The above examples indicate the merits of further investigation of border bases. In this paper we give some subsequent applications of border bases.

The main results of the paper, presented in Section 4, are Theorem 4.1 and the conclusions drawn from Propositions 4.1 and 4.2. They provide constructions of border bases in the following cases:

1. The restriction of an ideal to a polynomial ring in a smaller number of variables.

2. The intersection of two ideals.

3. The kernel of a homomorphism of polynomial rings (for example, an ideal of relations).

2. Factorizable derivations and ideals of relations

In this section k is a field of characteristic zero. A derivation d : k[X] — k[X] is called factorizable if d(xt) = xf, where fi G k[X] for i = 1,..., n. Now we show how to associate the factorizable derivation with a given derivation. Recall that for any field F and a derivation d : F — F, by a logarithmic derivative of the derivation d we mean the mapping L : F* — F defined by L(a) = d(a)/a for all a G F*. If y G k(X)* is of the form y = ax^1 .. .x^n, where a G k* and a1,... ,an G Z, then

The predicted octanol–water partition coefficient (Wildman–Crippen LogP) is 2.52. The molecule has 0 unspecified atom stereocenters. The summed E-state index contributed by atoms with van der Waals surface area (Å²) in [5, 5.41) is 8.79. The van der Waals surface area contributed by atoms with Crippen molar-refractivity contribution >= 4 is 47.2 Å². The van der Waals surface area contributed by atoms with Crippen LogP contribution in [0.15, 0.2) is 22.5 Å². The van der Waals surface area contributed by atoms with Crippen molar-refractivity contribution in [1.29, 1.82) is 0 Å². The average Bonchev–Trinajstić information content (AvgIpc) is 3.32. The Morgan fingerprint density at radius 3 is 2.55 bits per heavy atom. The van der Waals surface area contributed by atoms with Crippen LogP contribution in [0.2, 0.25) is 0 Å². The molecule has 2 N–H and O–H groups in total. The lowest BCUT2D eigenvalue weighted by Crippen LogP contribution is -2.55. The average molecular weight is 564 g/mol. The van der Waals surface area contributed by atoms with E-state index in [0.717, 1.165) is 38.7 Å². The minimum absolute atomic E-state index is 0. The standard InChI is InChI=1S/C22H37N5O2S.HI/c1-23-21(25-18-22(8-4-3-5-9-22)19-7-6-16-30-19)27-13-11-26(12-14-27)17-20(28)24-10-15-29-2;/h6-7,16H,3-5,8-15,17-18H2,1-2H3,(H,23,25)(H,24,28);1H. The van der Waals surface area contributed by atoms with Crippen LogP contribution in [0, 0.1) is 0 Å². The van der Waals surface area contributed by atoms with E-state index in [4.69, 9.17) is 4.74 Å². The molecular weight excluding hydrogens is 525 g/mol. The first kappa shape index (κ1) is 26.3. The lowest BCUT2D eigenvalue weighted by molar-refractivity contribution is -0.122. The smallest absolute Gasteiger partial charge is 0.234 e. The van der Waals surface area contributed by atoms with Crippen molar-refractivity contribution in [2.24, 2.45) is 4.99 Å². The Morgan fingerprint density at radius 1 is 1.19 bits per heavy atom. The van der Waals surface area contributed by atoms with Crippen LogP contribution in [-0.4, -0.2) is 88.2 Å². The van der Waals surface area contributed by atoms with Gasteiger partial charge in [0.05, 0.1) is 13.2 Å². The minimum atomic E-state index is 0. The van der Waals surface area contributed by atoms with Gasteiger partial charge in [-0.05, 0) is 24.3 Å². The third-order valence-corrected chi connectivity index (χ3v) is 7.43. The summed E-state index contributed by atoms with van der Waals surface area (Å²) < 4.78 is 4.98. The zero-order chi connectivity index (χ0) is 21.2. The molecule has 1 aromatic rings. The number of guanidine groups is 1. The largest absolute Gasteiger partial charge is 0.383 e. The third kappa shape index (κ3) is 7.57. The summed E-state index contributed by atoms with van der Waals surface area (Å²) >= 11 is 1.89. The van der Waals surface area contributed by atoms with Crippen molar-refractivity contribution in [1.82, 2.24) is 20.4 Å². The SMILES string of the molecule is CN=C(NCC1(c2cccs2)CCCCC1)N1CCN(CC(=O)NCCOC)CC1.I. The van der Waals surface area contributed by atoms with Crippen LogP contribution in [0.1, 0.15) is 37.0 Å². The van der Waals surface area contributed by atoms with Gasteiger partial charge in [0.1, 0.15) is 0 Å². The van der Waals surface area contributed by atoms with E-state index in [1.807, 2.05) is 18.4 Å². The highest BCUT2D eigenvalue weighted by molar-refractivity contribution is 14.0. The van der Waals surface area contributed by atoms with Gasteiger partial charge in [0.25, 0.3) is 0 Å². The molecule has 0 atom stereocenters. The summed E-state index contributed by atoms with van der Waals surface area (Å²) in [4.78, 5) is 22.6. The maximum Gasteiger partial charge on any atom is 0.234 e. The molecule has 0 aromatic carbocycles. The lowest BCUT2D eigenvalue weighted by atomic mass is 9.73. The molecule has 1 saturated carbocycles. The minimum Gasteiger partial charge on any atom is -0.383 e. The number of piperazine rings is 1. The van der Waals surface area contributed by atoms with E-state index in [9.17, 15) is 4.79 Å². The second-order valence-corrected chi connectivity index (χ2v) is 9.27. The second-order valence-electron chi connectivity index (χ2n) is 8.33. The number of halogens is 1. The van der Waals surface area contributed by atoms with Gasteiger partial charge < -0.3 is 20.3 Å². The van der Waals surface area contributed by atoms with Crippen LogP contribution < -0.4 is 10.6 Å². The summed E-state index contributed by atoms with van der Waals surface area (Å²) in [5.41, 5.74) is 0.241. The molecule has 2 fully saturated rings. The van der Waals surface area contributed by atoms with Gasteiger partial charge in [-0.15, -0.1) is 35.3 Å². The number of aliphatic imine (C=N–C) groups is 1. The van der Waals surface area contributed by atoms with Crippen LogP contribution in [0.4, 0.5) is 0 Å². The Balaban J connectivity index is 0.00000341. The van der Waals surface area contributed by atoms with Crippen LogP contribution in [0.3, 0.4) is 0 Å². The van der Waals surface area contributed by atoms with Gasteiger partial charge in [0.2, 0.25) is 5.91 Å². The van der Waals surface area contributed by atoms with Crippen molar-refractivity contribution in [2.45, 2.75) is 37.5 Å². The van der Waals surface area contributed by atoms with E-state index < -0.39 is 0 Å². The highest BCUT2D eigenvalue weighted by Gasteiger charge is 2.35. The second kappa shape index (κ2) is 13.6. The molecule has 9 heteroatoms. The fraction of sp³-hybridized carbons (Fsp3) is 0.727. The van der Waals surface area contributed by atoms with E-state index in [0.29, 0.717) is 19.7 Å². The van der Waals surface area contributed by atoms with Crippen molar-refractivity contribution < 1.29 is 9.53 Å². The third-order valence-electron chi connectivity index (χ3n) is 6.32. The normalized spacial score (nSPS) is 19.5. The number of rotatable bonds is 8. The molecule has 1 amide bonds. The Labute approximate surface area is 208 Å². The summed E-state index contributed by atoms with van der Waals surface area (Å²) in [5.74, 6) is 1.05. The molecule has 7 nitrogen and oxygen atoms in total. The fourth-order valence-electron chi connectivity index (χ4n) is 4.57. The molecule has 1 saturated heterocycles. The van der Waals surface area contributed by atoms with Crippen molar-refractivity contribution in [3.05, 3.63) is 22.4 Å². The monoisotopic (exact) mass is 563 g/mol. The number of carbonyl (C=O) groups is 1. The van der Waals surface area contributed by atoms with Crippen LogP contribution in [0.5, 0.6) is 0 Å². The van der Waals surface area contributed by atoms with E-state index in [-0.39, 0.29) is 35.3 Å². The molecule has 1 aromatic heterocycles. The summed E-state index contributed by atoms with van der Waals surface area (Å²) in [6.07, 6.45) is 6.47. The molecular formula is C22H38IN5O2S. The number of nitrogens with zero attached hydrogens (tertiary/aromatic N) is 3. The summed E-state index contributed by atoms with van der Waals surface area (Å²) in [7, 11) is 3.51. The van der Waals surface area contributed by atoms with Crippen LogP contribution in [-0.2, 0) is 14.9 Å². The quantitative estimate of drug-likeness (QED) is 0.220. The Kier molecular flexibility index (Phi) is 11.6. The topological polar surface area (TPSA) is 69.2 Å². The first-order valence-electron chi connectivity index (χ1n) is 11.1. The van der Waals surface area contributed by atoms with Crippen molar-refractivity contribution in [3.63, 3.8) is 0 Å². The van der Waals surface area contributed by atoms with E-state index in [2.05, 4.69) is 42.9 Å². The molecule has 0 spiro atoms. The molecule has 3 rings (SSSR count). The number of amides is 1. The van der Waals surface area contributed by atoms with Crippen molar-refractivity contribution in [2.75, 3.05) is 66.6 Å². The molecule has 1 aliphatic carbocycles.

L(y) = aiL(xi)+-----+ anL(xn).

Let d : k[X]^> k[X] be a derivation defined on the variables as follows:

d(xi) = mi1 + mi2 + • • • + miri

for i = 1,..., n, where mj for j = 1,..., ri, are monomials of the form ax^ . . . x^n, where a G k* and ... ,fin G N. Define the set

m^; 1 < i < n, 1 < j < r\ C k(X).

Let R be the smallest subring in k(X) containing k and S, that is, R = k[S]. Then d(xi)/xi e R for i = 1,..., n and the inclusion d(R) C R holds.